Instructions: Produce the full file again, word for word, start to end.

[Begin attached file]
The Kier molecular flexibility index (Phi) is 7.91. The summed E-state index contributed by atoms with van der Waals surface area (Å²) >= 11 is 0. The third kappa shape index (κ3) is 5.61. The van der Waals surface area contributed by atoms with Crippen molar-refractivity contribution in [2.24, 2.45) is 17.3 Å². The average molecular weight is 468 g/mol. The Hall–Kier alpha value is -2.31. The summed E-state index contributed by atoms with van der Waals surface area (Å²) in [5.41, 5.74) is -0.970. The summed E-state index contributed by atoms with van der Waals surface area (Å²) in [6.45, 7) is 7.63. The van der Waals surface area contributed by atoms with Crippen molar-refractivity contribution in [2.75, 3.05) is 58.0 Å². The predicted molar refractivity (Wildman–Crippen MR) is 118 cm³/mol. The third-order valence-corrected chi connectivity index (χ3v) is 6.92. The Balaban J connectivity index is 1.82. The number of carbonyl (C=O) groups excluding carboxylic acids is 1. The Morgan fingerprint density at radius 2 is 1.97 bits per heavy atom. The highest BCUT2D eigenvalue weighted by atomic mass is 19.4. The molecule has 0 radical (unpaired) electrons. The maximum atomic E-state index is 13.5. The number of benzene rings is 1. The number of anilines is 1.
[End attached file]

The Kier molecular flexibility index (Phi) is 7.91. The summed E-state index contributed by atoms with van der Waals surface area (Å²) >= 11 is 0. The third kappa shape index (κ3) is 5.61. The van der Waals surface area contributed by atoms with Crippen molar-refractivity contribution in [2.24, 2.45) is 17.3 Å². The average molecular weight is 468 g/mol. The Hall–Kier alpha value is -2.31. The summed E-state index contributed by atoms with van der Waals surface area (Å²) in [5.41, 5.74) is -0.970. The summed E-state index contributed by atoms with van der Waals surface area (Å²) in [6.45, 7) is 7.63. The van der Waals surface area contributed by atoms with Crippen molar-refractivity contribution in [2.75, 3.05) is 58.0 Å². The predicted molar refractivity (Wildman–Crippen MR) is 118 cm³/mol. The third-order valence-corrected chi connectivity index (χ3v) is 6.92. The Balaban J connectivity index is 1.82. The number of carbonyl (C=O) groups excluding carboxylic acids is 1. The Morgan fingerprint density at radius 2 is 1.97 bits per heavy atom. The highest BCUT2D eigenvalue weighted by atomic mass is 19.4. The molecule has 0 radical (unpaired) electrons. The maximum atomic E-state index is 13.5. The number of benzene rings is 1. The number of anilines is 1.